Housing Occupation and Constructing Race in Plantation Jamaica: A Comparative Archaeology between two Slave Villages at Good Hope Estate.
Author(s): Hayden Bassett
The “slave village” occupies an important place in Caribbean archaeology, though one in which the internal variation and dynamics of a village have yet to be thoroughly addressed. This has resulted in an essentialized picture of the "enslaved community” as a single entity. However, recent excavations at Good Hope estate, an 18th/19th-century sugar plantation in Jamaica, have demonstrated greater internal variation of experience, revealing that the plantation's enslaved community was divided amongst two village sites. While most of the 490-person enslaved labor force lived in a central primary village, a second smaller village housed the plantation’s 22 enslaved domestic servants. For the house domestics of Good Hope, and their small dedicated village, this represented the majority of the plantation’s so-called “mulatto” population, segregated from what was categorized as the “negroe” population by the 18th and 19th-century planter class. In this paper, I compare archaeological and architectural evidence from the two village sites to test if a material-basis for social inequality existed in relation to occupational and racial grouping within Good Hope’s enslaved community. Ultimately, these findings illustrate the significant role of built environments in constructing and sustaining difference and distance between enslaved people.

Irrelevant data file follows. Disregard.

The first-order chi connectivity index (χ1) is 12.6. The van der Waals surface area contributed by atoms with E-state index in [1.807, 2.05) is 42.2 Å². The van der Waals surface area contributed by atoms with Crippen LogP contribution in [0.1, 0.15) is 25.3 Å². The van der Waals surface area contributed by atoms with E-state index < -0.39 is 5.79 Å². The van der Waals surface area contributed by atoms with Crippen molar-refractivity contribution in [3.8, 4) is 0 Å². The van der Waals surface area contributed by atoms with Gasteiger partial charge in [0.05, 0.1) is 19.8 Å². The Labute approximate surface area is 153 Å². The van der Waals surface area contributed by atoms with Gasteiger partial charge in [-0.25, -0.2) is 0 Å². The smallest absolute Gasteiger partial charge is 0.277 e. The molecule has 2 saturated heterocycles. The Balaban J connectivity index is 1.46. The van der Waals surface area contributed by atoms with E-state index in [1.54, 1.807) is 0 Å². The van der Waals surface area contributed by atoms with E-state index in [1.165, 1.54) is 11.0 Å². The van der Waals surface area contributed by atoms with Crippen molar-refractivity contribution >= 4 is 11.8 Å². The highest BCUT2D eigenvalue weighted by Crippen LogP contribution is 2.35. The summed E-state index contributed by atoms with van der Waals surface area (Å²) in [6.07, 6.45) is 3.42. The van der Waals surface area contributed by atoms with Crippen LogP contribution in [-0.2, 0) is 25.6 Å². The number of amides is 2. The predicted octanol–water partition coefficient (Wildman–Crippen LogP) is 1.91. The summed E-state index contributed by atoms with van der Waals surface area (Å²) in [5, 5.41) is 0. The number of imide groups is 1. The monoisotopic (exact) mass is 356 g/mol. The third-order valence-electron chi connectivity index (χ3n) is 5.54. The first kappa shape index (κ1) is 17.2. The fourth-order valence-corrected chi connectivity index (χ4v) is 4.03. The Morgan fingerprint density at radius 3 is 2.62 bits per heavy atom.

Cite this Record
Housing Occupation and Constructing Race in Plantation Jamaica: A Comparative Archaeology between two Slave Villages at Good Hope Estate.. Hayden Bassett. Presented at The 81st Annual Meeting of the Society for American Archaeology, Orlando, Florida. 2016 ( tDAR id: 403886)
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min long: -90.747; min lat: 3.25 ; max long: -48.999; max lat: 27.683 ;